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Getting Started in Photography

So you have a new camera? And you know how to turn it on and off, and if it is in auto mode you push the button and you get a photo? But you have no idea what you are doing?

Whether you are just trying to capture some candids of your family or life, or whether you have always loved pressing that shutter button and just want to learn more, check out these first few stops to get you started.

DSC_0977z1. Read an intro to photography book

Even if you just start with the first chapter that talks about the 3 pillars of
photography: ISO, Aperture, and Shutter, you will need to understand what makes a photograph and how you choose what to do with each of these. Even if you are planning to use your camera in “AUTO” mode for the first year, you will need to understand what the mode is looking for and what will yield a better photograph. Spoiler alert: It’s always LIGHT.

Try out:

Understanding Exposure

Already got a great grip on the basics? Try the Art of the Photograph, The Photographer’s Eye or Photographically Speaking

DSC_1936-Editz2. Read your manual.

I cannot stress this enough. First, it will tell you exactly what each button is and what it does, but it’s also very helpful so you know how to change/work things. I remember I accidentally bumped my aperture ring on my lens and my camera read an FEE error message. Had I not had my manual with me (or in todays age, google would work fine too), I would have had to put my camera away and call it quits.

RL2_0360z3. SHOOT

You will learn a lot by shooting often. Shoot in different places. Shooting in different light. Shooting at different angles. When you get an awesome photograph, stop and think about what made it so awesome! What did you like about it? What can you do to recreate it? Was it the light, the distance away from the subject, or the distance the subject was away from any background elements?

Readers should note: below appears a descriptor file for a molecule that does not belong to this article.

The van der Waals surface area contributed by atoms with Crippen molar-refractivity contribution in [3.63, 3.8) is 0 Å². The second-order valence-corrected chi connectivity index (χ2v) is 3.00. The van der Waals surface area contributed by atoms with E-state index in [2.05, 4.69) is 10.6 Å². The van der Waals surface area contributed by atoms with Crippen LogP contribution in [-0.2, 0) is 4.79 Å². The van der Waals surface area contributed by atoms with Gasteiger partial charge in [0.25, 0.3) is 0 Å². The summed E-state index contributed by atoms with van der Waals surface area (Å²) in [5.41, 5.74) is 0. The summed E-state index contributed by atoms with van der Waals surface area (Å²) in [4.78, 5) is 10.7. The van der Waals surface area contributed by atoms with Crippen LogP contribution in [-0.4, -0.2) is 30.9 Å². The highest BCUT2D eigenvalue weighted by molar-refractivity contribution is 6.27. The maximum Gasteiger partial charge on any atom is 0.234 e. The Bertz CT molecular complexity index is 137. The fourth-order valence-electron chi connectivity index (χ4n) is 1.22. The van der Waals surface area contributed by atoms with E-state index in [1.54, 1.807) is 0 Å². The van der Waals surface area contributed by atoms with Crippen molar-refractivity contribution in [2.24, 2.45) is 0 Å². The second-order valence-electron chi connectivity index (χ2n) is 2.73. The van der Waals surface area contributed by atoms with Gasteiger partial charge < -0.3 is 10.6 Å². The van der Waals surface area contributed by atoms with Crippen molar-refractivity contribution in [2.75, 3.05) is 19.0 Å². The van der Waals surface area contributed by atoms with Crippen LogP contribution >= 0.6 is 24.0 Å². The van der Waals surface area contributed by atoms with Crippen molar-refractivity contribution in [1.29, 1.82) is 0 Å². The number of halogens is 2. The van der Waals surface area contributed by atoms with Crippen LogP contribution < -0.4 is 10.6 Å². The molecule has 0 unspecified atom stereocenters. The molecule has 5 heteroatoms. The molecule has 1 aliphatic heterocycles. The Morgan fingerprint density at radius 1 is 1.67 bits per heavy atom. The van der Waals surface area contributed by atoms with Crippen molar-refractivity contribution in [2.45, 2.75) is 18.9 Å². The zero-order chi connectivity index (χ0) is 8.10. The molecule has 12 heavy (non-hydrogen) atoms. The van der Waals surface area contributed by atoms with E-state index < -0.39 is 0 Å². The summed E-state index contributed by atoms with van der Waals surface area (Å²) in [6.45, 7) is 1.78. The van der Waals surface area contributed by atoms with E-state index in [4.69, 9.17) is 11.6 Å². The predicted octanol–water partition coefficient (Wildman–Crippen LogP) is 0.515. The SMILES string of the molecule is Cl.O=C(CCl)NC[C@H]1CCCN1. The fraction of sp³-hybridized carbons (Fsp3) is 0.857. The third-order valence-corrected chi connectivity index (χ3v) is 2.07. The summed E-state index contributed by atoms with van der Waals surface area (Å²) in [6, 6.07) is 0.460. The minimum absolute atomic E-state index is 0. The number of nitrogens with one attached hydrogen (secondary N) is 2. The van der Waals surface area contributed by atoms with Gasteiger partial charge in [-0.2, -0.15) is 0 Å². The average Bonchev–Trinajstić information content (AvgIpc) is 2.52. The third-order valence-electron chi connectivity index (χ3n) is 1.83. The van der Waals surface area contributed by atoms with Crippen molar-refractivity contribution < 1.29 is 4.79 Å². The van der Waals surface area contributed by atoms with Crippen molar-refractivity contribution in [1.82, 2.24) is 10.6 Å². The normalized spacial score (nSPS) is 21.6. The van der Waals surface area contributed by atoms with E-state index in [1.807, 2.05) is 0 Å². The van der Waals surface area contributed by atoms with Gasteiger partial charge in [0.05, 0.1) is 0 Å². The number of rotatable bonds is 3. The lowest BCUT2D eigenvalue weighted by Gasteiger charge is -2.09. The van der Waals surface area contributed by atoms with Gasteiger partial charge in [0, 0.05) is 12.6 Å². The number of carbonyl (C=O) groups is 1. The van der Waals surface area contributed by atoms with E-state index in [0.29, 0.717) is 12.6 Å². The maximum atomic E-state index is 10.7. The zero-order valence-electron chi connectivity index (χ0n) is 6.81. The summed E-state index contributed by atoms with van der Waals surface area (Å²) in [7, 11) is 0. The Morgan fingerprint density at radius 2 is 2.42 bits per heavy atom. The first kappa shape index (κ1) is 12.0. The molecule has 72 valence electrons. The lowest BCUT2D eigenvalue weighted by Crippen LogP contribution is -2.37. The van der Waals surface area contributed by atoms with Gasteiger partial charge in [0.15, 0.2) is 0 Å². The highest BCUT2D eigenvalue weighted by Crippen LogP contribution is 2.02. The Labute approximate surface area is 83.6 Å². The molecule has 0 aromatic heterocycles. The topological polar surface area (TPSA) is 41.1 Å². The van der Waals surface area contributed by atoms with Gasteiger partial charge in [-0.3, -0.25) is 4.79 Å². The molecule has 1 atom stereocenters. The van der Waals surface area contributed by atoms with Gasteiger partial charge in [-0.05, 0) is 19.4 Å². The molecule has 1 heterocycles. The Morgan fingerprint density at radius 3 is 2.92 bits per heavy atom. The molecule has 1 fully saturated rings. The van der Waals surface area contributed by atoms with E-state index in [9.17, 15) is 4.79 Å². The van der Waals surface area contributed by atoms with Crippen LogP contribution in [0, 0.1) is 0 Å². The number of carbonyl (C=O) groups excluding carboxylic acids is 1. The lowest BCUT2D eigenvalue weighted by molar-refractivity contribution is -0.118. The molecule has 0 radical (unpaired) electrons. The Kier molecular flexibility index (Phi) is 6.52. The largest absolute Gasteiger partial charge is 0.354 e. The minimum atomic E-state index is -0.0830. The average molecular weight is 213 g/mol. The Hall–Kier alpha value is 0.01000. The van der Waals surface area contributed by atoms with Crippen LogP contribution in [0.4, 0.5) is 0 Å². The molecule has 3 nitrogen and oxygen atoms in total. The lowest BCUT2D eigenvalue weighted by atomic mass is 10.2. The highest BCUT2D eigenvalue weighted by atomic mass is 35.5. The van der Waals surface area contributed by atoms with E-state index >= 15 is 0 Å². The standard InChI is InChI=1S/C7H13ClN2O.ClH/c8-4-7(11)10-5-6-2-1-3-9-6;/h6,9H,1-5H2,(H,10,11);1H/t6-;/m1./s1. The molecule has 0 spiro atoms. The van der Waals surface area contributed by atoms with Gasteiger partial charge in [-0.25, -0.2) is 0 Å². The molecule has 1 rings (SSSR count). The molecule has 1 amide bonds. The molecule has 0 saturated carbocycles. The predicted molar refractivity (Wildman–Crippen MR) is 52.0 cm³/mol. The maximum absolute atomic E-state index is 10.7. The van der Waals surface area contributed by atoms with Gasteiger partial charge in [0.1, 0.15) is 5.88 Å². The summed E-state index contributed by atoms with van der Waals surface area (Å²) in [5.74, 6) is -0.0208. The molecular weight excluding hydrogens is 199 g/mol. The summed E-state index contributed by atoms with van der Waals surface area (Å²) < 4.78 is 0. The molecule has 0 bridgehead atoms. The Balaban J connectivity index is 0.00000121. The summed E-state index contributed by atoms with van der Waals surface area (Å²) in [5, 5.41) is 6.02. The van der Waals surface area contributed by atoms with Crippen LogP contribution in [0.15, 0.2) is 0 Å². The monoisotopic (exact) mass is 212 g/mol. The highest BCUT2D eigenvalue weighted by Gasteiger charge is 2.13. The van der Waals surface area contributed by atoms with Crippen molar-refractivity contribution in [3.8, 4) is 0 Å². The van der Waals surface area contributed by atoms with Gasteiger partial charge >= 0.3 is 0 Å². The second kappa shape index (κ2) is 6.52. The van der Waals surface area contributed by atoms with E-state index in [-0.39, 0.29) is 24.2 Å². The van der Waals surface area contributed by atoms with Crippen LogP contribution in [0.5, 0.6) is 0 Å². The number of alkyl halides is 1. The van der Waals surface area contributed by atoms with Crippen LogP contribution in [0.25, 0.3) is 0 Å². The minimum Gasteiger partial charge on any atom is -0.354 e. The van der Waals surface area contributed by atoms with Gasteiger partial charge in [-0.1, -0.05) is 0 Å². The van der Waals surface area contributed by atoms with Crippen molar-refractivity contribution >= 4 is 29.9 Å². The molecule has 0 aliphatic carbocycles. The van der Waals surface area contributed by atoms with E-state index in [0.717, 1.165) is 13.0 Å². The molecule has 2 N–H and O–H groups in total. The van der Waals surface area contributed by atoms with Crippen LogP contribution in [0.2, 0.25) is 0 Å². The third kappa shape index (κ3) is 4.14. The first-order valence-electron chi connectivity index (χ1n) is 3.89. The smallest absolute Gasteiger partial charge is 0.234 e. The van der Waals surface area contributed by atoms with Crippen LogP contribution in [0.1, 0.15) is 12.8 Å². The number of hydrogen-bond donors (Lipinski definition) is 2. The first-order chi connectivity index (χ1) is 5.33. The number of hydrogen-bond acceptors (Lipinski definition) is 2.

RL2_7063z4. Join a forum (hunky man not included in membership)

There are several websites that house message boards. They offer Q&A opportunities, challenges, friendship, and mentorship. Most have blogs that have great tips and insightful articles. Most of them offer sales on memberships throughout the year so keep a look out if you’re hesitant to try it out. I’m most active at In Beauty and Chaos.

DSC_6486z5. Take a class

There are several ways to dip your toes into a photography class. You can search out community colleges, other photographers, or groups in your local area or you can take online workshops. Keep an eye out on the talented Heather Chang who has an amazing class coming out.

RL2_1747z6. Find a tribe.

Not not just your own yahoos that you’ve made. Everywhere I have lived I have been able to google shooting clubs. While true, some of these might be a tad bit boring or some folks out looking for birds, it is great to get with people who share a passion for the same hobby. And it is always great to find others who can share their knowledge with you.

 

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